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Urban development and climate change to trigger severe urban floods

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The residents of northern Georgia, US, aren’t very used to flooding. So when severe rain started falling in September 2009, most people didn’t pay much attention. But the rain kept falling and falling, submerging entire neighborhoods, roads, and bridges.

The Georgia flood seemingly came out of nowhere, but results from a new study suggests it may have not been all that much of a freak occurrence. Instead, it may be the result of the combined effect of urban development and greenhouse gases. Matei Georgescu, associate professor in ASU’s School of Geographical Sciences and Urban Planning, has spent much of his time studying phenomena related to urbanization-induced landscape change. There’s a lot to look at: the cities we’ve grown so accustomed to still have environmental effects that are poorly understood.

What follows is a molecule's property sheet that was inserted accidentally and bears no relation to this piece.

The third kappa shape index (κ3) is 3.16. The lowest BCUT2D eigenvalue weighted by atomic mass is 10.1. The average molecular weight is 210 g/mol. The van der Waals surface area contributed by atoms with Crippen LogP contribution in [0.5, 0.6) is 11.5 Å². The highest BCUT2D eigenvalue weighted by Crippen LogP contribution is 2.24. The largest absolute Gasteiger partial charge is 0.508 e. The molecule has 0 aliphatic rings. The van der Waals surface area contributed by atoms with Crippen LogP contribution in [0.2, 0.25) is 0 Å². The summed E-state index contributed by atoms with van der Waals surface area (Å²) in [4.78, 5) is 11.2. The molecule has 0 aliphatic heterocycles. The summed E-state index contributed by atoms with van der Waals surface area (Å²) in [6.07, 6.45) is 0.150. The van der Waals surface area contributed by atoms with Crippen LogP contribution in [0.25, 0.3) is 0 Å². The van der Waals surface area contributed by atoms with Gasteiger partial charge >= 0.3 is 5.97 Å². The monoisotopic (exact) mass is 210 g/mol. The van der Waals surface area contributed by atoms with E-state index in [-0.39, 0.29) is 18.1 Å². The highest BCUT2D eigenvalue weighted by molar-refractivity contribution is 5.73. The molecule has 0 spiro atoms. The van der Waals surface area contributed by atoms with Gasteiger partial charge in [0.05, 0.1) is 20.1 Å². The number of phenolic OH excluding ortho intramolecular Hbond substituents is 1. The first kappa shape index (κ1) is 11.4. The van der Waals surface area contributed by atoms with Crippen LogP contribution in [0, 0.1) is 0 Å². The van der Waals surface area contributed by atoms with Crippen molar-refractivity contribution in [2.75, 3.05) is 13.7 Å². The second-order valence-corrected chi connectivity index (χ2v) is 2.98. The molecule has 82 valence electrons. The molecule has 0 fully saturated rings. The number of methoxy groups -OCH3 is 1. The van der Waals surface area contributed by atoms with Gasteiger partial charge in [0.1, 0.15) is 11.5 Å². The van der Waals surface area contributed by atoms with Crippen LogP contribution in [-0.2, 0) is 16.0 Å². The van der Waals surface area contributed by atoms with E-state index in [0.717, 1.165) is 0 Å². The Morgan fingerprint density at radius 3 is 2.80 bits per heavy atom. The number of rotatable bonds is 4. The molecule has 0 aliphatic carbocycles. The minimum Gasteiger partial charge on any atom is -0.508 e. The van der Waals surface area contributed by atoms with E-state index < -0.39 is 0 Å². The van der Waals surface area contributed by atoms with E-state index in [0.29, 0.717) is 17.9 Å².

The Urban Heat Island effect, for instance, was first investigated and described by amateur meteorologist Luke Howard in the 1810s. In recent decades, especially as climate change started entering into force, researchers also paid increasing attention to this effect. In principle, it’s pretty straightforward: cities are hotter than the surrounding areas. This happens because they’re darker and absorb more radiation from the sun and because materials like concrete or asphalt keep the […]

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